SEATTLE – Mike Iupati didn’t plan on making his professional football career one grand tour of the NFC West, but when his contract expired with the Arizona Cardinals last spring, the veteran offensive guard had two simple requirements for his agent.
Wherever Iupati was headed next, the former Idaho standout wanted to block for a top-tier quarterback. Secondly, signing with a playoff contender was a priority for someone who’d missed the postseason three consecutive years – this coming after Iupati went to three straight NFC Championship games and a Super Bowl with the San Francisco 49ers
The first phone call Iupati fielded must have felt like an NFC West match made in heaven.
“Seattle called me the first day of free agency,” Iupati said last Monday from the Seahawks’ locker room after a resilient 37-30 win over Minnesota. “… I’m just blessed to be here. I’m grateful for this organization, the coaching staff. It’s been awesome.”
When Iupati inked a one-year deal with the Seahawks on March 14, the 10th-year pro checked off both boxes. Seattle had no shortage of stability under center with franchise quarterback Russell Wilson, who’s since emerged as an NFL MVP candidate playing behind an offensive line anchored by Iupati, and the Seahawks – young but ambitious – were trending in the right direction after an NFC wild-card loss to Dallas last season.
There were a few other nonfinancial incentives tucked into Iupati’s one-year, $2.75 million contract: proximity to his offseason residence in Boise – what Iupati calls “home home” – and proximity to his alma mater in Moscow.
Iupati recently returned to the University of Idaho during his bye week, which luckily overlapped with the Vandals’ Senior Day game against Sacramento State. The big, lumbering offensive guard was invited to speak to Paul Petrino’s team the day prior. Idaho lost 31-7 with Iupati in attendance and finished the year with a sub-.500 record.
In that regard, the Vandals are in a better spot than they were entering Iupati’s senior season on the Palouse. Idaho won three games in 2007 and ’08 – one the first season, two the next – but made an improbable leap the next season to notch nine wins under Petrino’s predecessor, Robb Akey, and beat Bowling Green in a dramatic Humanitarian Bowl.
So there’s hope yet for Petrino’s program – something Iupati wanted to drive home in an empowering message to a group of UI players who are in a position he’s all too familiar with.
“Every time I get a chance to talk to them, I get always emotional because I’ve been there. We’ve been through a season where we only won two games or one game,” Iupati said. “But we pushed every year … It’s just a matter of trying, have good recruits. They’ve just got to keep grinding, working hard.”
Iupati’s made 12 starts in 13 games this season for the Seahawks, who just gave up their lead in the NFC West to San Francisco, one of the two divisional foes who’ve employed the ex-Idaho guard since he became a pro in 2010. The American Samoa native who relocated to Anaheim, California, with his family as a junior in high school and didn’t pick up football until he arrived in the United States was the 17th overall pick in the 2010 draft. Iupati, who barely qualified for college out of high school, bucked the odds to make four Pro Bowl appearances and earn NFL first-team All-Pro recognition in 2012.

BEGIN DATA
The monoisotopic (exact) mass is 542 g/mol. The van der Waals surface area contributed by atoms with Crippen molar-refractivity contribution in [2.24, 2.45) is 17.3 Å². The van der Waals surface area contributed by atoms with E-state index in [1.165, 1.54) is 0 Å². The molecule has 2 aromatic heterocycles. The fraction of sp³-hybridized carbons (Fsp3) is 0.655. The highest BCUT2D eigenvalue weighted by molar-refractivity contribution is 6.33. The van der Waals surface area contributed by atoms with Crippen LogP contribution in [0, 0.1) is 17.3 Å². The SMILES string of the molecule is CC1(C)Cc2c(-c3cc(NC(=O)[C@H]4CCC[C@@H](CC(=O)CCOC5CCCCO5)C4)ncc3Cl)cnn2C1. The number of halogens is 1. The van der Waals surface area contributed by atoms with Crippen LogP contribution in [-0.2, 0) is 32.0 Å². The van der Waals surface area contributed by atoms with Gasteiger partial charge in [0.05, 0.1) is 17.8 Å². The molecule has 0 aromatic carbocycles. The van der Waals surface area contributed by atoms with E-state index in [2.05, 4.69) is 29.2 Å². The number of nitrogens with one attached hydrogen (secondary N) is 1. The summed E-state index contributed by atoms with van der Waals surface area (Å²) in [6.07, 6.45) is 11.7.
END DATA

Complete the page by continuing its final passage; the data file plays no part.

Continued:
He blocked for Colin Kaepernick in Super Bowl XLVII, a 34-31 loss to the Baltimore Ravens. Iupati hasn’t kept in contact with his ex-teammate, but he said, “I hope (Kaepernick) gets picked up.”
Now he has the task of protecting another mobile NFC West passer, Wilson, who brings fans to their feet when he uses his own legs but simultaneously forces Iupati to work harder downfield when Seattle’s $35 million man takes off running.
“You’ve just got to block, man,” Iupati said. “Just play through the whistle. Just be smart with your hands.”
A regular-season finale against Iupati’s first NFL club, and top division rival, may determine whether the Seahawks go into the playoffs as NFC West champions or, for the second straight year, as wild-card hopefuls needing to pull off a road win to stay alive.
Seattle’s season has been thrilling for its rabid fan base, if for no other reason than because nine of the 10 wins have come by eight points or fewer.
“Obviously, we like close games,” Iupati laughed. “But man, our team has so much confidence. When we’re down, it’s just, ‘Next play.’ We’re just so confident and not worrying about anything. We just play, because we’re playing for 60 minutes.”
A move to the Los Angeles Rams would put the final stamp on Iupati’s NFC West passport, but the ex-Vandal feels at peace in Seattle, and more important, at home in the Pacific Northwest.
“It’s always positive, that’s what I like about Seattle,” he said. “Everything is positive. Fun dudes. We’re correcting stuff that we need to correct, but we’ll move forward and have a positive attitude.”
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